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Westside Watch

Monks Put Healing Art on Display

August 06, 1995

Half a dozen red-robed monks worked all week to make a colored-sand mandala at the Borders bookstore in Santa Monica, breaking only for lunches at a nearby Thai restaurant.

It was a healing exercise, sanctified by prayers and dance by devotees of the Dalai Lama, and fans came from as far as Orange County and San Diego to be present at the creation of the intricate cosmogram--a bit of Tantric P.R. for the cause of China-dominated Tibet.

"It's to heal the environment and the people living in it, so people appreciate it even if they're not into Buddhism," said Alex Goodman, community relations director at the bookstore.

This traditional art form of Tibet's mountain monasteries goes back thousands of years, but the monks have been taking their mystic message to the world since 1988, shortly after Chinese authorities cracked down on independence-minded demonstrators in Lhasa and other cities.

Since then, Chinese settlers have flooded into the remote land, threatening its tranquillity and traditional ways, sympathizers say. The lamas have been based in India since Chinese authorities closed the Drepung Loseling Monastery in 1959.

On the Santa Monica stop of their tour, the artists started by tracing an intricate pattern--a sort of blueprint for a cosmic mansion--with ruler, compass and white ink.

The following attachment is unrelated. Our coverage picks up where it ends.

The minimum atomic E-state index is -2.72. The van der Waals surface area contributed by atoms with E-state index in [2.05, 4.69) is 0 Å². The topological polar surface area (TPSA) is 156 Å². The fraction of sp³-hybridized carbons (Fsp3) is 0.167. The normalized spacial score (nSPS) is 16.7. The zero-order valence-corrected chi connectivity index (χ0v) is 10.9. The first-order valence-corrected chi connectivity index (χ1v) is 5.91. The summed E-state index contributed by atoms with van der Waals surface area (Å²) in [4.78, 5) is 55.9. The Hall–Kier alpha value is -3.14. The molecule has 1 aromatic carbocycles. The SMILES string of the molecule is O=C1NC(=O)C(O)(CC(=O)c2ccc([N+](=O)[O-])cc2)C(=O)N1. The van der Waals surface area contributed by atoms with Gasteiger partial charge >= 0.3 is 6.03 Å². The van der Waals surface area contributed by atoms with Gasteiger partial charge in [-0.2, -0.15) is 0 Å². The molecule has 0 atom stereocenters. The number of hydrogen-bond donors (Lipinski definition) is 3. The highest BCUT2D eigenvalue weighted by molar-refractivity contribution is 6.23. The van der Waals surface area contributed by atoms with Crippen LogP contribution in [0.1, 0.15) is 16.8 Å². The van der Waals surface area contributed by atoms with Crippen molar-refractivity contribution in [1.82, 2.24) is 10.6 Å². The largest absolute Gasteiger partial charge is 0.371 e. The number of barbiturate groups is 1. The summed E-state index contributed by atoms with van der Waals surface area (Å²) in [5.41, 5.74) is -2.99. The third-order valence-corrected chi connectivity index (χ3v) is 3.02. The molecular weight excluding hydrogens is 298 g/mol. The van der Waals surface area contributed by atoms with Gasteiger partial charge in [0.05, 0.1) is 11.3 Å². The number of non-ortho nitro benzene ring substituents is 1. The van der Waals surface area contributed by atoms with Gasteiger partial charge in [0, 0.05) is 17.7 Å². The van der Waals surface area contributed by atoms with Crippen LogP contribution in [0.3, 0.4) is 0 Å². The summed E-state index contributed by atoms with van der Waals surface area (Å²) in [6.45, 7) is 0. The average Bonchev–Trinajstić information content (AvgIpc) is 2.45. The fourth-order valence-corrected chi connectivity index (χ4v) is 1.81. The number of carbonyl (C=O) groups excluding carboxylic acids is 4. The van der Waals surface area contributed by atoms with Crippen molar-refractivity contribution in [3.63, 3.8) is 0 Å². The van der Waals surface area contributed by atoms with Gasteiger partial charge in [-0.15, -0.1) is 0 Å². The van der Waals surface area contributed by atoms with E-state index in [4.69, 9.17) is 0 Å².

Using colored sand and powdered flowers, herbs and grains, they filled in the forms with a metal funnel, working outward from the center.

Made in the spirit of impermanence and non-attachment, the mandala was meant to be destroyed.

Only one problem--some of the monks' local sponsors want to preserve the mandala as a memento, and the artists seemed a little perplexed.

For one thing, it is a delicate creation, and to let it deteriorate would be to desecrate the holy image, said Geshe Damdul Hamgyal, a spokesman for the group.

For another, the ceremony of sweeping up the sands is meant to remind us of the frailty of all things.

"Traditionally, the blessed sand would be put back into a flowing body of water, where it would circulate among the waters of the earth, blessing them," he said.

"In this way, the energy of the holy work is distributed all over the world."

Saving the Tantric mandala is not unheard of--at least one example has been preserved at the anthropological museum in Mexico City--but it is quite rare.

"We have asked for a demonstration of how it would be done," Hamgyal said.


SPEAKING OF WHICH: We could tell those lamas a thing or two about the impermanence of it all, since this is the final edition of the Westside section.

Later, dudes.

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